Idoxifene antagonises E2-dependent breast cancer xenograft growth through apoptosis
- Richard de Boer
© Current Science Ltd 1999
Published: 1 December 1999
Idoxifene is an analogue of tamoxifen currently being developed for the treatment of breast cancer. In comparison to tamoxifen, idoxifene is metabolically more stable and demonstrates a higher relative binding affinity for the estrogen receptor (ER). As a result, idoxifene is more effective in inhibiting tumour cell growth in both in vitro and in vivo models. Idoxifene also inhibits calmodulin, a calcium-binding protein that is involved in cell signal transduction pathways. The formation of calmodulin-ER complexes is thought to be a key step in tumour growth and it has been shown that the cytotoxicity of tamoxifen analogues correlates with their calmodulin antagonism. The cis isomer of idoxifene has a lower binding affinity for ER than the clinically used transisomer, but it still has potent calmodulin antagonism. This difference between the two isomers opens up the possibility of examining which of the two properties (ER antagonism and calmodulin antagonism) is more important in inhibiting tumour growth. Finally, idoxifene demonstrates reduced agonist activity on breast and uterine cells.
The aims of this study were twofold. The first aim was to compare the abilities of idoxifene and tamoxifen to antagonize estrogen (E2)-dependent MCF-7 xenograft growth in oophorectomized athymic mice. This was examined in relation to the ability of the drugs to antagonize ER and to antagonize the formation of calmodulin-ER complexes. The second aim was to compare the effects of idoxifene, its cisisomer and tamoxifen on proliferation and apoptosis in the harvested xenograft tumours.
This is a well conducted study demonstrating the similar effects of idoxifene and tamoxifen on inhibiting E2-dependent xenograft breast tumour growth. Most interesting were the biological marker studies showing that, while both drugs caused an early increase in apoptosis, only idoxifene caused a prolonged effect. It would naturally be of interest to see if this effect could be maintained for longer periods or whether this too would eventually end. If the effect can be maintained, then it suggests the possibility that idoxifene, as compared to tamoxifen, may lead to longer periods of tumour control.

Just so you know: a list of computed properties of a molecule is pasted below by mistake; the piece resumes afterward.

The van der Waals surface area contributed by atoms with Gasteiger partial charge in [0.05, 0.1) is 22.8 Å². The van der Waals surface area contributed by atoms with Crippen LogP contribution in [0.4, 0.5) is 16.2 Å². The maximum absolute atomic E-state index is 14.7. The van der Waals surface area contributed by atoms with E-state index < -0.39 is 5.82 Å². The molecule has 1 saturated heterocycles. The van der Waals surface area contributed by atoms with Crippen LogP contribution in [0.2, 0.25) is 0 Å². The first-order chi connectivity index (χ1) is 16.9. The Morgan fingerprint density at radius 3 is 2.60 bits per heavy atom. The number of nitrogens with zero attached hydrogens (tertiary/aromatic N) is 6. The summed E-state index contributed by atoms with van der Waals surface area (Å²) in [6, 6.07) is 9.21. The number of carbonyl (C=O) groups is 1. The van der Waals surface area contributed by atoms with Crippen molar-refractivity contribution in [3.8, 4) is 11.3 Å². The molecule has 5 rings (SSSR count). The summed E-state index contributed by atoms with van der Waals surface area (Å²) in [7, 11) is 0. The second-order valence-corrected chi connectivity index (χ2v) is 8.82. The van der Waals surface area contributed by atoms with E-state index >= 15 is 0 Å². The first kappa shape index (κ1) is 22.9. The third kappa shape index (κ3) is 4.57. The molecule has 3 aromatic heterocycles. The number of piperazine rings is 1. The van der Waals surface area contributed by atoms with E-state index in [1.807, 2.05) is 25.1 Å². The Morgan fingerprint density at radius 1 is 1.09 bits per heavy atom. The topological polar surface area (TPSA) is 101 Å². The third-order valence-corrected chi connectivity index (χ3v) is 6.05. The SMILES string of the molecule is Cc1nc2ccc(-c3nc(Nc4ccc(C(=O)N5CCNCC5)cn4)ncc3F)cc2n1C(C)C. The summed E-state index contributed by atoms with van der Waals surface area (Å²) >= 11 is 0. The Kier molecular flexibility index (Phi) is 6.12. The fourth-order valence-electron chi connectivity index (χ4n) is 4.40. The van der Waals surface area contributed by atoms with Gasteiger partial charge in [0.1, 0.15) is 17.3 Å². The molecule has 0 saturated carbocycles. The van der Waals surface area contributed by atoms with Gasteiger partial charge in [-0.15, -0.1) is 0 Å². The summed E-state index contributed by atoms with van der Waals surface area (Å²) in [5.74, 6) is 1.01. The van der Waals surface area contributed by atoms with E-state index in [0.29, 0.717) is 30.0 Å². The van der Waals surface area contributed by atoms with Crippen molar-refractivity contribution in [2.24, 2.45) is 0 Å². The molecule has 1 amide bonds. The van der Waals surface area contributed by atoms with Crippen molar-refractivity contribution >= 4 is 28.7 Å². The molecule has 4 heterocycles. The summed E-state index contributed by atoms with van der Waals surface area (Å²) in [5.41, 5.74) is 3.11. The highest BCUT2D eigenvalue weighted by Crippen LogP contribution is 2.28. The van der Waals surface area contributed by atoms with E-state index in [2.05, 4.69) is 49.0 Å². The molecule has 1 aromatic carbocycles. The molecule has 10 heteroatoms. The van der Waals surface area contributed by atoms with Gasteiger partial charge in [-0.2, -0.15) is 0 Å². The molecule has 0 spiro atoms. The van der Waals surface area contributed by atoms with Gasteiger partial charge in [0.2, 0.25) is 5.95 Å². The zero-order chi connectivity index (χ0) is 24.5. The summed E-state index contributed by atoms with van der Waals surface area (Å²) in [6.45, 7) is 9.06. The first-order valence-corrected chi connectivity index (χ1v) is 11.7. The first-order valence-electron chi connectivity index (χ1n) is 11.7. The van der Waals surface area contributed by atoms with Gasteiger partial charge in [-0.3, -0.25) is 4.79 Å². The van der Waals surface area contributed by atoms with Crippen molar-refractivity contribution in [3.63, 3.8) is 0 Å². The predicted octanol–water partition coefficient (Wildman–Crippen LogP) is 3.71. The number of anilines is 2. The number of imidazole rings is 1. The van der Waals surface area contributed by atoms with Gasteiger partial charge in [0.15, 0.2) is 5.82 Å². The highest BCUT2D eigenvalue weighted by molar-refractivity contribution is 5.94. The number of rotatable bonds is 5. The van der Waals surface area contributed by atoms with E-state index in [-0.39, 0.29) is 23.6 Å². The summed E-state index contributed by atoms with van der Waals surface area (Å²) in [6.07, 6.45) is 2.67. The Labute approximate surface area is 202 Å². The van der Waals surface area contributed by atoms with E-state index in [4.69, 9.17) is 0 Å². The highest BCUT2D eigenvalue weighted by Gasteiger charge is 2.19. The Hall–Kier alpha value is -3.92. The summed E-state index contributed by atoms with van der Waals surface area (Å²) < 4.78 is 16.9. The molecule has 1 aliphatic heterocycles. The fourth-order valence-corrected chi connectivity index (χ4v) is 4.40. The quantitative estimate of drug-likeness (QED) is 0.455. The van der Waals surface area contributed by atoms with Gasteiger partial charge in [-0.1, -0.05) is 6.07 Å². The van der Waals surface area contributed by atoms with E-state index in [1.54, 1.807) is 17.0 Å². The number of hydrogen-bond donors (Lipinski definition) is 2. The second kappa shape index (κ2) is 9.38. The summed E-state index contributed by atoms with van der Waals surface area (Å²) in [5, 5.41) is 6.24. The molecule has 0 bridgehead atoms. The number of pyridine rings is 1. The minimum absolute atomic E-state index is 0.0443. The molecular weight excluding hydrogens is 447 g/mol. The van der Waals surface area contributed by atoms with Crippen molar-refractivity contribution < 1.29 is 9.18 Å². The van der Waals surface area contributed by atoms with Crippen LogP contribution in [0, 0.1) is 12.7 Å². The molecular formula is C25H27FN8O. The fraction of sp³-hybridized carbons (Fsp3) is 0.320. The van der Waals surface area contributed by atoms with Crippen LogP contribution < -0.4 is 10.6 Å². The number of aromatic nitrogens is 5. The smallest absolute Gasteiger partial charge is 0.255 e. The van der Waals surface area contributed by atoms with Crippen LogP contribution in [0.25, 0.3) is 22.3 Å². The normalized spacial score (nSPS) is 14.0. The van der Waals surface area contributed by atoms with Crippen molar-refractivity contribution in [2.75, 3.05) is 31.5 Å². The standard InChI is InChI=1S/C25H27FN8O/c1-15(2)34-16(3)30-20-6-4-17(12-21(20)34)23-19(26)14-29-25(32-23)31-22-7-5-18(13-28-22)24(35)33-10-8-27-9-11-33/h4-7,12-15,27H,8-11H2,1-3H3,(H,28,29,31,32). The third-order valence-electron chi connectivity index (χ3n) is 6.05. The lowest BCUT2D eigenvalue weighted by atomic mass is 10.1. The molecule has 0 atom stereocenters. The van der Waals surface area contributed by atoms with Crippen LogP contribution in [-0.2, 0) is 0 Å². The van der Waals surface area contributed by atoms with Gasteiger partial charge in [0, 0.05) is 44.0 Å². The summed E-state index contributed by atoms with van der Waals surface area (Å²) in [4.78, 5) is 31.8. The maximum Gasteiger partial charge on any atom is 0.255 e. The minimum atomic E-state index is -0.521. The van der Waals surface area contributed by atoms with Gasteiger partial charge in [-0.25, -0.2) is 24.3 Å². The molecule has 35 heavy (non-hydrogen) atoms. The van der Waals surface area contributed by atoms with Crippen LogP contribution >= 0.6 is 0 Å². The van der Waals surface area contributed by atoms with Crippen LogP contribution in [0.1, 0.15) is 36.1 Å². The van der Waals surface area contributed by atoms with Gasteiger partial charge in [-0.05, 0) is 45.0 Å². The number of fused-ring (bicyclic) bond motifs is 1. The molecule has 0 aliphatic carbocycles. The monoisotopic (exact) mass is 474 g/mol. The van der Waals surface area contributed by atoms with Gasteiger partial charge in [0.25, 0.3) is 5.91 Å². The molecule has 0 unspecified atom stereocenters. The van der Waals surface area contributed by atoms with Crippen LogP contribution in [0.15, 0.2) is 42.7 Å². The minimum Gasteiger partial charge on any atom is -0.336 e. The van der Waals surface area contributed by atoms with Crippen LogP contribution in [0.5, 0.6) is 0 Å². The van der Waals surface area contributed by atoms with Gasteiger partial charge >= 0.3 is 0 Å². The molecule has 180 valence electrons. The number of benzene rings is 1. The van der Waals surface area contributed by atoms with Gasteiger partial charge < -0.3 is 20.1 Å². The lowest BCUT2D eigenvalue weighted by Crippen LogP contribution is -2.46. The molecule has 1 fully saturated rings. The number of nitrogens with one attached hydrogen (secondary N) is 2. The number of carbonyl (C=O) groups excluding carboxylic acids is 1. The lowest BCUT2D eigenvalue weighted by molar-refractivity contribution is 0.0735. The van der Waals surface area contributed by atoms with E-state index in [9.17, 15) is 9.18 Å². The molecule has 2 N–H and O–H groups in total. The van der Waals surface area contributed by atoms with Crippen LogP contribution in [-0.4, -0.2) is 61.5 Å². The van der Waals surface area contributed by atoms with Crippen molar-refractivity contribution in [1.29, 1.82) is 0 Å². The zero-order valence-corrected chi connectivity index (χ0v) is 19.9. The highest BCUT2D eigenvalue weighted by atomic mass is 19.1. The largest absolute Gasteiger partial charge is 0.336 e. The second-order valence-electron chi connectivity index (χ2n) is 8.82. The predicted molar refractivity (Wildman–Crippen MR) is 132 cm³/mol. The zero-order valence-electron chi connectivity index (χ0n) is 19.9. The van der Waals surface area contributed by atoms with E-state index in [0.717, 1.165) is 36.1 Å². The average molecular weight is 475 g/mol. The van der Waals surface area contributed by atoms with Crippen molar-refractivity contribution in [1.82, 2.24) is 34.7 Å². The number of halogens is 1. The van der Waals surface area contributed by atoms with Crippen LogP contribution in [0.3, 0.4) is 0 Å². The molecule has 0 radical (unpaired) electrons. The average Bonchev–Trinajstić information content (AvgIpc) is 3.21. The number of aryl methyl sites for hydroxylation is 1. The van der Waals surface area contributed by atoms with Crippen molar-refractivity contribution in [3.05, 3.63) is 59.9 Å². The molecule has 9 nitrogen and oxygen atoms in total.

The three drugs [tamoxifen, trans idoxifene (referred to as Idoxifene), and cis idoxifene] were administered to the mice via subcutaneous implantation of slow-release silastic capsules. Ninety five randomly bred female athymic mice were oophorectomized. Following recovery, MCF-7 tumour was implanted under the mammary fat pad of each mouse and then growth-stimulated by a slow release E2 pellet. After four weeks, when tumours had grown sufficiently, 90 mice were divided into five treatment groups: E2 plus placebo; E2 plus tamoxifen; E2 plus idoxifene; E2 plus cisidoxifene; and withdrawal of E2 support and placebo. Five mice from each group were sacrificed at one week and the rest were sacrificed at 12 weeks. Tumour volumes were measured weekly. Changes in tumour cell proliferation and apoptosis (measured immunohistochemically) and ER-dependent protein expression were studied.
Both idoxifene and tamoxifen significantly inhibited E2-dependent tumour growth (no significant difference between the two), whereas cis idoxifene had little effect. Withdrawal of E2 led to almost complete regression of tumours.
Uterine weights: Animals treated with E2 plus tamoxifen or idoxifene had significantly lower uterine weights than those treated with E2 alone
Cell proliferation: There were decreased proliferation rates (as measured by mean Ki-67 score) caused by both tamoxifen and idoxifene, although this effect appeared to disappear after three months of treatment (controls) but decreased back to baseline in tumours treated with tamoxifen (0.69%). In contrast, cis idoxifene had no effect on cell proliferation.
Apoptosis index: Both anti-E2s caused a significant threefold induction of apoptosis in E2 supported tumours after one week, which was maintained for three months with idoxifene (3.1 versus 0.48% compared to E2 controls) but decreased back to baseline in tumours treated with tamoxifen (0.69%). In contrast, cis idoxifene had no effect on apoptosis.
ER and progesterone receptor (PgR):Both tamoxifen and idoxifene initially induced ER expression. Prolonged therapy with tamoxifen significantly reduced progesterone receptor levels.
Both idoxifene and tamoxifen caused similar inhibition of E2-dependent MCF-7 xenograft growth. Since the cis isomer of idoxifene had little impact on tumour growth, this suggests that the antitumour effect is mediated via ER rather than through calmodulin. There is no evidence that idoxifene is converted into its cis isomer in vivo. Tamoxifen and idoxifene have similar antagonistic impact on the effect of E2 on uterine tissue. Previous work has shown that idoxifene has significantly less agonist activity on uterine tissue than does tamoxifen. Sustained induction of apoptosis may contribute to prolonged antagonism of E2-dependent growth, and it occurred to a greater extent following three months of idoxifene, compared to tamoxifen.